The Rockets were ecstatic. Griffin was mildly disappointed. He had hoped to be drafted higher. “My heart just dropped after the [Jason] Richardson pick [by the Warriors],” he told reporters, “because I thought that was me. I didn’t really look past the fifth pick.” But Griffin flashed that smile when his name was announced, and he hugged Queen Bowen, Marian, and Jacques, and greeted David Stern. The family celebrated at a New York restaurant owned by Sean “Puff Daddy” Combs. “He was still happy, but when you don’t reach your full potential, your full goal, that was a disappointing thing to him,” said McDaniel, his cousin. Griffin signed a contract worth $5.3 million over three years. He arrived to a Houston organization in flux. The Rockets were rebuilding around the tandem of Steve Francis and Cuttino Mobley and away from the power combination of Hakeem Olajuwon and Charles Barkley. “We were building the team back up, and [Griffin] was a perfect, young fit to go along with Francis and Mobley,” said Carroll Dawson, then Houston’s general manager.
At 19, Griffin was the youngest player to ever play for the Rockets. He purchased a home for Queen Bowen in Houston and one for himself that he transformed into a man-child’s dream. He had video-game consoles in every room, a gigantic television, a pool table, and a pinball machine. “He got that money so fast when he was 19 years old, and I’ve seen him at 17 when we didn’t have nothing, when he was begging Jimmy [Salmon] for 10 dollars to get something to eat,” John Allen said. “He wasn’t different as a person, but his mentality was different. He had a big truck and the jewelry and that was something that me and him had never talked about.”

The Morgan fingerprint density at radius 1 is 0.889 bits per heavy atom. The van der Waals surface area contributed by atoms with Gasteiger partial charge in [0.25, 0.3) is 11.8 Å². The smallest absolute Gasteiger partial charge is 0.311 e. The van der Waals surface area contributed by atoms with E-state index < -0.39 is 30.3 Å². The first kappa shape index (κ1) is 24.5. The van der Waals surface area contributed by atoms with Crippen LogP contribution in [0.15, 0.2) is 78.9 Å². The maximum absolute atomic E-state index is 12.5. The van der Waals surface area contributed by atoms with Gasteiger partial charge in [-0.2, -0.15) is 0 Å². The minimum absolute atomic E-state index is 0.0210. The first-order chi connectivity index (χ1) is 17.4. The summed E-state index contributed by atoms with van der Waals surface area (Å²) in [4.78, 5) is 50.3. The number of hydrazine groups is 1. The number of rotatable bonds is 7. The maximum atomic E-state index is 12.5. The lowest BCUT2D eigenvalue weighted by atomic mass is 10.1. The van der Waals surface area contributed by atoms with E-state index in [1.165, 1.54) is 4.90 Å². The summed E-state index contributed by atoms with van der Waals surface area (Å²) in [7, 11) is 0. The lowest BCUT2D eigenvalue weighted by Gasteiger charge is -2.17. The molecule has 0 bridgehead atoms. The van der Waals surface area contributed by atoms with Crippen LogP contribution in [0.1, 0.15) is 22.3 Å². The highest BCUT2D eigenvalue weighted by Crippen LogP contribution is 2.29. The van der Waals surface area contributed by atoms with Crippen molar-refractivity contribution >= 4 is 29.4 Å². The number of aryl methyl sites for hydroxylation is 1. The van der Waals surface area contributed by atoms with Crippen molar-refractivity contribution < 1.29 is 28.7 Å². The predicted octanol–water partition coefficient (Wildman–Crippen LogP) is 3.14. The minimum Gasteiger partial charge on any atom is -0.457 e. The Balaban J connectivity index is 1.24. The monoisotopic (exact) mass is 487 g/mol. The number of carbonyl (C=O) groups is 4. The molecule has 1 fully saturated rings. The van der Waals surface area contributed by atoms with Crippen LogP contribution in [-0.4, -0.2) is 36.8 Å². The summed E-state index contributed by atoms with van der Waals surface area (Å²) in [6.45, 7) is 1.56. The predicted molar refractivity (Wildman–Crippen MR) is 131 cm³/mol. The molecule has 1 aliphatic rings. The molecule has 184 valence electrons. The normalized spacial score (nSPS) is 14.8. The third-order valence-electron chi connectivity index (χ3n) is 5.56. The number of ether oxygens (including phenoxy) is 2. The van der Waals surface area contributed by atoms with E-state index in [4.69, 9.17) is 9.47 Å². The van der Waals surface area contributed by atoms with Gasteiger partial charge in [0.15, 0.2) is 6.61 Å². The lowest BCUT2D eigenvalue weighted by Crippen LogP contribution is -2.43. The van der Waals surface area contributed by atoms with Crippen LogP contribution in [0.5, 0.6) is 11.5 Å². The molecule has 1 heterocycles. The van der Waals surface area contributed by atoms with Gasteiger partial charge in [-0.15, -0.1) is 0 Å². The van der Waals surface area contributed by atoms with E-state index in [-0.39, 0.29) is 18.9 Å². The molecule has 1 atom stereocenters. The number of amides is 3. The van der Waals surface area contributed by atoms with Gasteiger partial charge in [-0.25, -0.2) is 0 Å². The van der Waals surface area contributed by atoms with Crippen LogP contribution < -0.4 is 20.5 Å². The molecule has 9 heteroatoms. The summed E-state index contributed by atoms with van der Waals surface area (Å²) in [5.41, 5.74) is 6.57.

“I know to trust only the people that have been around me,” Griffin told The Record. But he rarely refused those who asked for help. “My brother, he had a big heart,” Jacques Griffin said. “When you’re in the inner city and then on top, everybody sitting there with their hands out, you meet people you don’t know. You meet cousins that you ain’t never seen.”
Eddie Griffin watched and waited at the beginning of the season. Tomjanovich did not know what to make of Griffin’s quietness. He had a roster full of mostly mute players. “It was pretty strange to have so many quiet guys on one team,” Tomjanovich said. “I remember my meetings with Eddie and the other guys, and, man, I had to really drag things out. I had to ask the right question to get him talking, because he just wouldn’t say a lot.”